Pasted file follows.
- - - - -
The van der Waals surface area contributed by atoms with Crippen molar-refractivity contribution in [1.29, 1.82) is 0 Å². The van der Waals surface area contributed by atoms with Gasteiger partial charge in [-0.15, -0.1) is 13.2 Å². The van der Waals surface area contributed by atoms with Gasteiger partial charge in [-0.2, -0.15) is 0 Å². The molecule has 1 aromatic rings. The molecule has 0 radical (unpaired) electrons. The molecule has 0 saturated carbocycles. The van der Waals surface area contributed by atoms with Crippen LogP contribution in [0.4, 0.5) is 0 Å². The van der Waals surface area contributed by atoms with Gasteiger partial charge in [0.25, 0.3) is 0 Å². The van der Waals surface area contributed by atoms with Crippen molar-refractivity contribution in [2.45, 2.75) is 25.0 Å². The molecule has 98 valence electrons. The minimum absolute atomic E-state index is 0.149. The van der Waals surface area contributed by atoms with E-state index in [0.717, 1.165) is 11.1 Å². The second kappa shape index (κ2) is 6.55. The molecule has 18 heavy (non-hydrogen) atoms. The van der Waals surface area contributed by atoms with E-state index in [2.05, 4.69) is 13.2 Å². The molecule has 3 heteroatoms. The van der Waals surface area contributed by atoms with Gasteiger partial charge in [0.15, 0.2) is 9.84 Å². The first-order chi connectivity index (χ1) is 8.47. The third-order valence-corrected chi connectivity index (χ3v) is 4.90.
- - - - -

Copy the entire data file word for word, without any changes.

The van der Waals surface area contributed by atoms with Crippen molar-refractivity contribution in [1.29, 1.82) is 0 Å². The van der Waals surface area contributed by atoms with Gasteiger partial charge in [-0.15, -0.1) is 13.2 Å². The van der Waals surface area contributed by atoms with Gasteiger partial charge in [-0.2, -0.15) is 0 Å². The molecule has 1 aromatic rings. The molecule has 0 radical (unpaired) electrons. The molecule has 0 saturated carbocycles. The van der Waals surface area contributed by atoms with Crippen LogP contribution in [0.4, 0.5) is 0 Å². The van der Waals surface area contributed by atoms with Gasteiger partial charge in [0.25, 0.3) is 0 Å². The van der Waals surface area contributed by atoms with Crippen molar-refractivity contribution in [2.45, 2.75) is 25.0 Å². The molecule has 98 valence electrons. The minimum absolute atomic E-state index is 0.149. The van der Waals surface area contributed by atoms with E-state index in [0.717, 1.165) is 11.1 Å². The second kappa shape index (κ2) is 6.55. The molecule has 18 heavy (non-hydrogen) atoms. The van der Waals surface area contributed by atoms with E-state index in [2.05, 4.69) is 13.2 Å². The molecule has 3 heteroatoms. The van der Waals surface area contributed by atoms with Gasteiger partial charge in [0.15, 0.2) is 9.84 Å². The first-order chi connectivity index (χ1) is 8.47. The third-order valence-corrected chi connectivity index (χ3v) is 4.90.